At this point, you’d have to be living under a rock if you haven’t heard about HBO Max’s new animated series Velma and its…less than desirable reviews. I myself have read through countless Reddit posts and watched many review videos on YouTube, none of which have a nice thing to say about the show other than the obvious diversity portrayed therein.
With all the negativity in the air about the show, I’ve taken it upon myself to watch the first episode and see just how bad it really is, with a soft hope that maybe people are just overreacting a little. I mean, the episode is only 27 minutes long. It can’t ruin my whole day, can it?
I almost feel bad for what I’m about to write. I really hate to kick someone while they’re down, but I cannot in good conscience say, “this is great,” just because a whole team of people put a lot of work into making this show.
So, here goes.
The episode starts out with an admittedly cool opening that actually reminds me of the good old days of Scooby-Doo, Where Are You! There’s a montage of close-ups around a bedroom with lightning flashing outside the window. Classic.
But then we get some super judgy narration talking smack about both male and female hero tropes in storytelling, and implying that Velma’s origin story is going to be better. Different. Oh, and she also says, “bitch,” so it’s super edgy.
Immediately after we’re treated(?) to some very self-aware dialogue about sex and nudity on TV…while Daphne and her friends are, and I mean this literally, butt-naked in a high school shower. They’re teenagers. GROSS.
And the best part is that Daphne essentially talks about how all a TV show needs is good writing. Which, frankly, is hilarious. Because none of the dialogue in this show is natural at all.
The gym shower scene starts off the trend of, “Oh, haha, we’re calling out bad TV practices while we’re doing them, but it’s okay because we’re so self-aware. Isn’t it funny?” Something that–I was going to say, “trickles,” but now I’m going to say–floods through the duration of the whole episode.
Honestly, that kind of self-awareness/breaking the fourth wall can work for me, but only in small doses. Velma does not know how to do this without making me feel like I’m drowning.
I will say, I feel like I can see what Velma was trying to be. A Scooby-Doo show for adults with more diversity. Cool. I can definitely get behind that. But this show is chock-full of slams and forced edginess and so much self-righteousness that there was no room whatsoever for any likable characters or, um, funny jokes. It’s such a shame because I can think of twenty different ways I could write an adult-themed show with Scooby-Doo characters that wouldn’t turn off audiences everywhere–including the audience it seems to think it’s for.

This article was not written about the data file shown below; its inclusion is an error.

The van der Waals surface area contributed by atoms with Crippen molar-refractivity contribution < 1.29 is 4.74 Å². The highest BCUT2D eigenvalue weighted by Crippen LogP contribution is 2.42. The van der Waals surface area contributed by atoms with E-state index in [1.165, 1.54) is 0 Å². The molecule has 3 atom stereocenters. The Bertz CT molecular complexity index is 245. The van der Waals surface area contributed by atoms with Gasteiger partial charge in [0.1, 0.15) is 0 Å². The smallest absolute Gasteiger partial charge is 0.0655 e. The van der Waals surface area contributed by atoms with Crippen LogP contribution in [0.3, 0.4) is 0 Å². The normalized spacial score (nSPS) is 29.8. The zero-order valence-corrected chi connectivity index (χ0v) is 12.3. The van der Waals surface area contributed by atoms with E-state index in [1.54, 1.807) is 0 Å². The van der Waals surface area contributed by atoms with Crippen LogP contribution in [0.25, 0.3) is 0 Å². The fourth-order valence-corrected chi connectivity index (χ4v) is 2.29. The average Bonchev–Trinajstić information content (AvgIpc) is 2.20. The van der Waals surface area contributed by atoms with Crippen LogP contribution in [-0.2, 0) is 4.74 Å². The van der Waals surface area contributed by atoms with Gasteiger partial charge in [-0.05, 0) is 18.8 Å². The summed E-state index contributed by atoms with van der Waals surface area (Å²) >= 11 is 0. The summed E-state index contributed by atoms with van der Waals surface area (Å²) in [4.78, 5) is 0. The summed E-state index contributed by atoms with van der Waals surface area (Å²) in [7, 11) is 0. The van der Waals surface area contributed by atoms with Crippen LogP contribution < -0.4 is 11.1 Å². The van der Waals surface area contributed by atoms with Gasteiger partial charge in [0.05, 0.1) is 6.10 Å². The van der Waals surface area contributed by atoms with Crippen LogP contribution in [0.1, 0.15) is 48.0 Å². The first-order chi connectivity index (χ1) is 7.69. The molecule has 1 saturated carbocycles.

While Velma’s guilt-induced hallucinations are pretty interesting, and the plot about her being accused of a murder she didn’t commit had a lot of promise, everything else about the show just rubs me the wrong way.
I know a big part of comedy is that everyone and everything should be allowed to be made fun of, but when almost every line in every scene is taking jabs at everything it possibly can in its 27 minute runtime, it gets exhausting.
And honestly, Velma’s just a rude, annoying character who acts like she’s a victim all the time, even though she’s just as nasty as all the “bitches” she goes to school with. And the only person who is genuinely nice to her, Norville, AKA Shaggy, is treated like absolute shit. Yes, he has a crush on her, and she has no obligation to return his affections just because he’s a “nice guy,” but she could just actually be a nice friend to him instead of being such a jerk. I mean, he tries to help her through one of her hallucinations near the end, and she’s still a dick.
The only joke I found that worked for me was in the middle of the episode. After Velma reaches a breakthrough about her mom abandoning the family, she gives herself a cliche makeover that gets everyone at school’s attention. A weird, neckbeardy, white kid with a fedora asks if she’s an exchange student from a more sexually liberated country. A joke that nearly made me sharply exhale through my nose.
I’m sad to say that the character was voiced by Weird Al, one of my childhood heroes. But I guess if he had to be in this painfully awful show, I’m glad he had the only line I kind of enjoyed.
Anyway, I tried super hard to go into this episode with an open mind and see if it really was as bad as I had heard. And it was. Most of the online criticism I’ve seen seems to be unfairly pitched at Mindy Kaling, who produced and voiced Velma herself, but I think people need to remember that the writing credit (or, perhaps, blame) goes to Charles Grandy.
My final thought? Watch at your own risk.